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WASHINGTON. April 23, 2020 ­– An exposé of Detroit’s unequal application of its water shutoffs policy is strengthening the call for Congress to enact a national moratorium on water shutoffs. According to a Consumer Reports (CR) story published today, Detroit allows bottling companies Coke and Pepsi to amass tens of thousands of dollars in unpaid water bills but turns off water to homes in the city once residents fall behind $150.

Following are quotes from water activists in response to the situation and CR investigation:

“This highlights the outrageous unfairness of water shutoffs. If you’re a huge profitable corporation, you get months to pay your water bill, and can charge people for bottled water over 100 times than you’re billed for the tap water you’re using. If you’re a family having a hard time making ends meet, the city will sweep in and shut off your water quickly. We need a national moratorium on shutoffs and a requirement to reconnect residences due to the COVID crisis, so people have running water and utilities. And we need federal assistance to help low-income consumers afford their water and utility bills,” said Erik D. Olson, a senior strategic director with NRDC (the Natural Resources Defense Council).

“It’s no surprise for me, as a Detroit resident, that poor people are punished through water shut-offs, while corporations flourish off our greatest asset, clean drinking water. The city of Detroit and the entire state of Michigan have been giving away our fresh water to corporations like Coke, Pepsi, and Nestle for next to nothing, while those corporations make billions in profits every year. Yet Detroit imposes some of the highest water rates in the country on people who live in poverty. We have called on Michigan’s Governor Whitmer to issue a mandate guaranteeing water affordability, so people can have equal access to drinking water in their homes, regardless of their income,” said Nicole Hill, an advocate with the People’s Water Board of Detroit.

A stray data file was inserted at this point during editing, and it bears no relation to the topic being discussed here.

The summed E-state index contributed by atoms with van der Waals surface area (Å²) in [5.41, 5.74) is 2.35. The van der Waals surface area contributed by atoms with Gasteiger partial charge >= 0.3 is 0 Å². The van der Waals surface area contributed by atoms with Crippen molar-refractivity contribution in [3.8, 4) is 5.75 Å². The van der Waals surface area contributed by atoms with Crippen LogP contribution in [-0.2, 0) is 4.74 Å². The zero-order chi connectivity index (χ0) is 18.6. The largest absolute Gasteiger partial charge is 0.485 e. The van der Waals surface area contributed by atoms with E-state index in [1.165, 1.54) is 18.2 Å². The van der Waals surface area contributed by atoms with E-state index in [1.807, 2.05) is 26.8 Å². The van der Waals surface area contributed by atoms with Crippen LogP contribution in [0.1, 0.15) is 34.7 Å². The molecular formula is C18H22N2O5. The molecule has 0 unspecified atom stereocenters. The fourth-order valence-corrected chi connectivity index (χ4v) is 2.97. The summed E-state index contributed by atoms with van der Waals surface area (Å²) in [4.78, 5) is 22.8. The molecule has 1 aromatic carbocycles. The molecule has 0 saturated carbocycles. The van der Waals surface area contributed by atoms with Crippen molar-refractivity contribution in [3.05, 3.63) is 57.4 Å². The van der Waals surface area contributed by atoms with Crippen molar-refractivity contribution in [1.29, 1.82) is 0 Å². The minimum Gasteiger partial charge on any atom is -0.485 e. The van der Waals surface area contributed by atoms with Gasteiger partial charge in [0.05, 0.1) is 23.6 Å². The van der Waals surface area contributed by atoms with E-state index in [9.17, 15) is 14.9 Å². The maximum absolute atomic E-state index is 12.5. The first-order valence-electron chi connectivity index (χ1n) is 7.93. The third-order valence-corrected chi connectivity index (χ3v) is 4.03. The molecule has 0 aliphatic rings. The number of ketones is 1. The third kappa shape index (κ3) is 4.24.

“Michigan is a prime example of the urgent need for water utility reform, including increased transparency and greater accountability to the community. NRDC stands with residents in Detroit, and across the state who support the adoption of income-based water rates and other equity measures to prevent water shut-offs in the future,” said Cyndi Roper, NRDC’s Michigan senior advocate.

Background:

Last month, Michigan Governor Gretchen Whitmer issued an order requiring occupied residences to be safely reconnected to water. It was estimated that 9,500 homes were without running water at that time.

The CR investigation of billing records and other documents obtained through public records requests found that since 2017, both Coca-Cola and Pepsi could have had their water disconnected under the terms for Detroit’s shutoff policy, which holds residents or businesses at risk of shutoffs if they are 60 days past due on their water bill, with a minimum balance of $150. The story notes:

“Between April and July 2017, billing records show, Coca-Cola had a $77,600 balance that went unpaid for three months. From August to November of that year, it carried a balance of as much as $287,250 before paying it off. From December 2017 to March 2018, the company had a balance that fluctuated between $1,860 to $108,170 before paying it off in full. Meanwhile, from December 2018 to February 2019, Pepsi had a balance between $1,410 and $29,710 until paying it off.”
www.nrdc.org